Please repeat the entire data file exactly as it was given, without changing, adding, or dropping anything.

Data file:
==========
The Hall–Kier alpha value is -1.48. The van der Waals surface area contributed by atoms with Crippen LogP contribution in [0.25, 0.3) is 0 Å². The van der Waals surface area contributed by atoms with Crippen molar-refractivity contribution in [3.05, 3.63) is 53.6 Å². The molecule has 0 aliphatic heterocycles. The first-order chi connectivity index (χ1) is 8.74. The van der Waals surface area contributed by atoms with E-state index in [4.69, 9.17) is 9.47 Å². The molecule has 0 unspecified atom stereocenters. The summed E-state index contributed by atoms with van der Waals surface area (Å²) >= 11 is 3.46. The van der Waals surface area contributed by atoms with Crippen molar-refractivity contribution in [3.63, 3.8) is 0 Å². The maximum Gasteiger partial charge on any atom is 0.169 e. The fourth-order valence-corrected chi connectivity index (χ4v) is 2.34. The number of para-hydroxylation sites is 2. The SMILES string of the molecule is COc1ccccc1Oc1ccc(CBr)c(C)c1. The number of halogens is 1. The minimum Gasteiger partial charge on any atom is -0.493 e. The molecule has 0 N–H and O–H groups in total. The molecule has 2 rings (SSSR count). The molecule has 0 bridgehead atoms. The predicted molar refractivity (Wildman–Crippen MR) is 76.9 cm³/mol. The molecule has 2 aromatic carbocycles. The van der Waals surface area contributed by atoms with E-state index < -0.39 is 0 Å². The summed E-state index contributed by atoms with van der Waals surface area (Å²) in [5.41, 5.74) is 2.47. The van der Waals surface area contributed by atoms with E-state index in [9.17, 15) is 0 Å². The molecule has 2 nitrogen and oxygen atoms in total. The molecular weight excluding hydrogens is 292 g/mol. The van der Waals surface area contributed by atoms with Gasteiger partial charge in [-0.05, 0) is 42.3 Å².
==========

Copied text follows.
The Hall–Kier alpha value is -1.48. The van der Waals surface area contributed by atoms with Crippen LogP contribution in [0.25, 0.3) is 0 Å². The van der Waals surface area contributed by atoms with Crippen molar-refractivity contribution in [3.05, 3.63) is 53.6 Å². The molecule has 0 aliphatic heterocycles. The first-order chi connectivity index (χ1) is 8.74. The van der Waals surface area contributed by atoms with E-state index in [4.69, 9.17) is 9.47 Å². The molecule has 0 unspecified atom stereocenters. The summed E-state index contributed by atoms with van der Waals surface area (Å²) >= 11 is 3.46. The van der Waals surface area contributed by atoms with Crippen molar-refractivity contribution in [3.63, 3.8) is 0 Å². The maximum Gasteiger partial charge on any atom is 0.169 e. The fourth-order valence-corrected chi connectivity index (χ4v) is 2.34. The number of para-hydroxylation sites is 2. The SMILES string of the molecule is COc1ccccc1Oc1ccc(CBr)c(C)c1. The number of halogens is 1. The minimum Gasteiger partial charge on any atom is -0.493 e. The molecule has 0 N–H and O–H groups in total. The molecule has 2 rings (SSSR count). The molecule has 0 bridgehead atoms. The predicted molar refractivity (Wildman–Crippen MR) is 76.9 cm³/mol. The molecule has 2 aromatic carbocycles. The van der Waals surface area contributed by atoms with E-state index < -0.39 is 0 Å². The summed E-state index contributed by atoms with van der Waals surface area (Å²) in [5.41, 5.74) is 2.47. The van der Waals surface area contributed by atoms with E-state index in [9.17, 15) is 0 Å². The molecule has 2 nitrogen and oxygen atoms in total. The molecular weight excluding hydrogens is 292 g/mol. The van der Waals surface area contributed by atoms with Gasteiger partial charge in [-0.05, 0) is 42.3 Å².